The Adorable Baby Feathertail Glider at Australia Zoo

Meet Boop, the tiniest and most adorable baby animal at the Australia Zoo Wildlife Warriors. Boop will surely steal your heart with her sweet and innocent nature. She is truly a little marvel of cuteness.

Boop was found when she weighed less than one gram, having escaped her mother’s pouch. There is no denying that she is the epitome of adorableness. She is currently receiving exceptional care at the wildlife sanctuary, preparing her for her eventual return to the wild.

You might be wondering why they call her a feathertail glider. Well, these creatures have a unique feature – a flat tail that is covered in stiff, fringed hair. The hair grows horizontally on either side, all the way to the tip. This special tail serves as a means of steering and braking as they gracefully move through the trees.

Feathertail gliders are the only mammals known to have feathered tails. Their tails, measuring 7-8 cm long, resemble a bird’s feather. When fully grown, these tiny gliders weigh about 10 to 15 grams. Due to their small size, they can sometimes go unnoticed when in danger, or even be mistaken for a mouse by a curious cat.

In cold weather or during times of food scarcity, these small marsupials enter a state called torpor. In this condition, their respiration becomes sluggish, and they briefly lose consciousness. However, when the weather improves, they regain their usual energetic nature.

The skin fold on a feathertail glider, running from the elbow to the knee, acts as a gliding membrane. They can cover long distances by extending this cleverly designed feature.

Living among the treetops, the feathertail glider feeds on nectar, pollen, and insects. And when it needs to move from one tree to another, it takes to the air by gliding. The glider leaps off the tree with its legs outstretched, and the skin flap between its front and hind foot spreads like a parachute. This helps it glide effortlessly through the air, showcasing its incredible abilities.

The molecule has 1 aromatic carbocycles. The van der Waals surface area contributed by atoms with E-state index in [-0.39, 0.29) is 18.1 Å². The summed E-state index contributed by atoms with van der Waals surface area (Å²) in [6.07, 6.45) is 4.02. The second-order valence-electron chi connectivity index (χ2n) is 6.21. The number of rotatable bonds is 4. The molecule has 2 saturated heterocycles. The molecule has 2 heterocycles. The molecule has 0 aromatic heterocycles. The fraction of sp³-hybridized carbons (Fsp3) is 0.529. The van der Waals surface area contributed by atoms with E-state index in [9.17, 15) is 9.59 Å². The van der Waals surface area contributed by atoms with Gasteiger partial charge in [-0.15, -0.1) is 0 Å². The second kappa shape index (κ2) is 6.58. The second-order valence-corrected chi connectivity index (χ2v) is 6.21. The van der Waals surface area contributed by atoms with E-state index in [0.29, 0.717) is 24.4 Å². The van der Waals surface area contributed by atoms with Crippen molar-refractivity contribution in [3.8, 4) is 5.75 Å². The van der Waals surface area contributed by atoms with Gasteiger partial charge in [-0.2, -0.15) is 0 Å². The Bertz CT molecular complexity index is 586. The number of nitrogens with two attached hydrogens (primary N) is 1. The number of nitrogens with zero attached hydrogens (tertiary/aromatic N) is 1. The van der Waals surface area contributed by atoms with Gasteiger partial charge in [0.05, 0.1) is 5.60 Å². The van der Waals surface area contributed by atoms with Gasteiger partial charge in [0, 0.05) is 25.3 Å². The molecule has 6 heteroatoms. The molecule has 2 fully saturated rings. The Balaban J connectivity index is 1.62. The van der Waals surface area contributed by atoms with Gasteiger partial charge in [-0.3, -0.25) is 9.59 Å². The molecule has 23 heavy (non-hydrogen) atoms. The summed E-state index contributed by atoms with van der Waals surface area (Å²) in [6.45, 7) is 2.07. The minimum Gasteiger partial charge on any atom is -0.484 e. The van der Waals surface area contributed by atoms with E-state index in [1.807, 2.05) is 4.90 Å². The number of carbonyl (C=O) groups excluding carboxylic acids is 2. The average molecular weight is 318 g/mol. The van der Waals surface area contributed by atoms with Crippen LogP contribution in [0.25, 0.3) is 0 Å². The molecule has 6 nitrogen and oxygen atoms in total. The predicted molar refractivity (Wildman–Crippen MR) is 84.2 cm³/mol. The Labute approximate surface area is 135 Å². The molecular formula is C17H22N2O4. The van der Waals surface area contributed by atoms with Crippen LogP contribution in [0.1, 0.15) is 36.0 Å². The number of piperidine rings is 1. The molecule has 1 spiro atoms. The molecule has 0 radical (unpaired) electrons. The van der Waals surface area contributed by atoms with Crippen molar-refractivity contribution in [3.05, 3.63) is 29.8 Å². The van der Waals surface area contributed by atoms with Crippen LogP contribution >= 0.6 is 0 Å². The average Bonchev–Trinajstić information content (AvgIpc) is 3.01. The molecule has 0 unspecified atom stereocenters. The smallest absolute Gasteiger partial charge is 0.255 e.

Gliding serves as a method for the feathertail glider to stay above ground-dwelling predators and navigate across the treetops. Although they typically glide for around 14 meters, they have been observed to reach distances of up to 28 meters in a single glide. Imagine the thrill of soaring through the air!

Feathertail gliders have unique feet that resemble frog feet. However, their feet are covered in fur instead of scales. The large pads on their toes have grooves underneath, allowing them to climb practically anything. Thanks to the numerous sweat glands on their footpads, these small gliders can even climb vertical glass panes using surface tension – it’s like having tiny suction cups on their feet!

You can find these adorable creatures in eastern Australia, from far north Queensland to South Australia. They can make their homes just about anywhere, lining their nests with leaves, feathers, and shredded wood. This includes repurposing old bird nests and even banana sacks. Their nests are typically spherical, with a diameter of 6-8 cm. They prefer nesting locations such as palm, staghorn, and tree ferns.

Feathertail gliders live in communal groups of 5 to 30 individuals in the northern parts of the country. They reproduce all year round in these regions. In the southern parts, they have a breeding season during the spring, summer, and late winter.

In the wild, feathertail gliders have a lifespan of around four years. Interestingly, both males and females have the same size and appearance, except for the noticeable difference of the female’s pouch.

So if you ever come across a picture or video of a feathertail glider like Boop, it’s easy to understand why these adorable animals are truly wonders of nature.